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Quiet the Mind

January 23, 2013 , , , , , , , , ,


By Jim Rettew

My priest would always start the service by saying a prayer to quiet our minds.  It’s no wonder.  Some experts say we think up to 1500 words a minute, and with all that chatter, its hard to relax.

We often hear dual voices in our brain.  One of the voices is the strong silent type.  Our bodies carry out quiet instructions from the brain – run, breathe, smile, relax – all without us really knowing about it because it works under the surface.  When this happens, we life in the zone.  Things feel effortless, calm, expected, and controllable.   The other is a chatty, negative voice, and it fills our head.  It’s parental, like a strict father.  It’s never happy, and it lets us know it.  It degrades us, globalizes negative events, and is loud and obnoxious.

You don’t have to buy into your thoughts.  You’re still the same good person, who knows what to do if the mind would just be quiet and get out of the way.  What went through your head are just thoughts, and thoughts are not real.  Just because you think something doesn’t mean it’s important.  Thoughts are like wispy little clouds, and you are a mountain.  You are the principle witness to decide whether they’re real or not, and the more you look at your thoughts, the more you’ll realize that your brain sometimes acts like a spoiled 5 year old having a temper tantrum.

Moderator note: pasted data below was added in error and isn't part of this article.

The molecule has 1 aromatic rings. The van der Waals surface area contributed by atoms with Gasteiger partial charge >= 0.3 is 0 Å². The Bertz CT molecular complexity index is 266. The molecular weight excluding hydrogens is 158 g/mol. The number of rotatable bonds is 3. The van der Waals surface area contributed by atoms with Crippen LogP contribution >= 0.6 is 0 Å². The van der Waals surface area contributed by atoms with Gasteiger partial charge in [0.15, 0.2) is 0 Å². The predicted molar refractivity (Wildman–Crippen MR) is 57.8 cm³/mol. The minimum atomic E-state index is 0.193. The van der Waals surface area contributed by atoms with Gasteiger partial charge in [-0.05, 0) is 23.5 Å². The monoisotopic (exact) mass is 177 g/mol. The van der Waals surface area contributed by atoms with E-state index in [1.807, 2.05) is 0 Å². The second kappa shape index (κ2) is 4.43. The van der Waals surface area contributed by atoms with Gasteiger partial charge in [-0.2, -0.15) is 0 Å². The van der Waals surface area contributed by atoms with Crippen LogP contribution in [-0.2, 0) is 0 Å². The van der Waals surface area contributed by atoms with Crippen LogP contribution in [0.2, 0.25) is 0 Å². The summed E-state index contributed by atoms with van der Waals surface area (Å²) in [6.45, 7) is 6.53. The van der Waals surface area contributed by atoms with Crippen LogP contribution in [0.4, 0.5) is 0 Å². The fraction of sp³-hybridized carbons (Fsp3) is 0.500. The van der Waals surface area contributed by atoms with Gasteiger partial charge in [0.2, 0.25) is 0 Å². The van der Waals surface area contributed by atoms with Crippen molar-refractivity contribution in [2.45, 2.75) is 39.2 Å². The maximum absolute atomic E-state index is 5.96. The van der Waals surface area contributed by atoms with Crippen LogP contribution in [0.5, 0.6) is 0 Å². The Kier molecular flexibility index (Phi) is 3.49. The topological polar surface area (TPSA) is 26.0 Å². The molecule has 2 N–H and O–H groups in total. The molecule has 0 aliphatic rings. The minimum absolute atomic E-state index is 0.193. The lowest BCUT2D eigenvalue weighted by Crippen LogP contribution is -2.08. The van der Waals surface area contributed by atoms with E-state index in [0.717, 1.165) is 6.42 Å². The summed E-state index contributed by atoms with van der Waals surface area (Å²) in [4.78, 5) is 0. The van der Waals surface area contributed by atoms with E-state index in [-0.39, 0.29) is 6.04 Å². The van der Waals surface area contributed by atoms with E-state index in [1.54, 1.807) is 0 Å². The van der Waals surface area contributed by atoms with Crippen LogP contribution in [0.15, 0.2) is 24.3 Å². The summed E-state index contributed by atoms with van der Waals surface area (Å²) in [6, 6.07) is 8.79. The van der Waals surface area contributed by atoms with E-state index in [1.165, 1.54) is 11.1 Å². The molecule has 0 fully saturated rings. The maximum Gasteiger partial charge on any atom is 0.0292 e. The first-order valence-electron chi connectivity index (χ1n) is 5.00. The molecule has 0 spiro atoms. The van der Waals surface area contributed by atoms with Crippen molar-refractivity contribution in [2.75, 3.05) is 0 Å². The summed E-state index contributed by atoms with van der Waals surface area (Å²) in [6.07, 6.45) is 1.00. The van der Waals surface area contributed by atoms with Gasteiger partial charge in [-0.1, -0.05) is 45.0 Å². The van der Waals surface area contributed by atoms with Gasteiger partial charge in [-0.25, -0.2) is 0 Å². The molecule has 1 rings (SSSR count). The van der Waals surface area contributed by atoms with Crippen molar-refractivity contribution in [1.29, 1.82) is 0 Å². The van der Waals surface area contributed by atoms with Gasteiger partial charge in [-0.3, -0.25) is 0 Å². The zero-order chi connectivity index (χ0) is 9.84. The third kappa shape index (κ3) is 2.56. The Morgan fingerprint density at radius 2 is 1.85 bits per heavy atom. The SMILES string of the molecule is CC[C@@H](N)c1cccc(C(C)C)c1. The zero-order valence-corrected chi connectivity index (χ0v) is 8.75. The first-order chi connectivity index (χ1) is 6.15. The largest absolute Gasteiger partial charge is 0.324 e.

The best way to stop the chatter, to quiet the mind, and to increase focus is through meditation.  As a meditative practice, simply observe the breathing process for five minutes or more. Do not force your breathing; observe it without interfering. Whenever any thoughts arise that distract you from your focus (and they will constantly), gently acknowledge them by labeling what you’re doing (“thinking”) let them go, and return your attention to your breath.   You don’t have to attack or relent to any thought.  Just look at it, observe it, and return to your breath as many times as you are distracted.   With practice, this will become a means of entry into a quiet mind and a life of flow.

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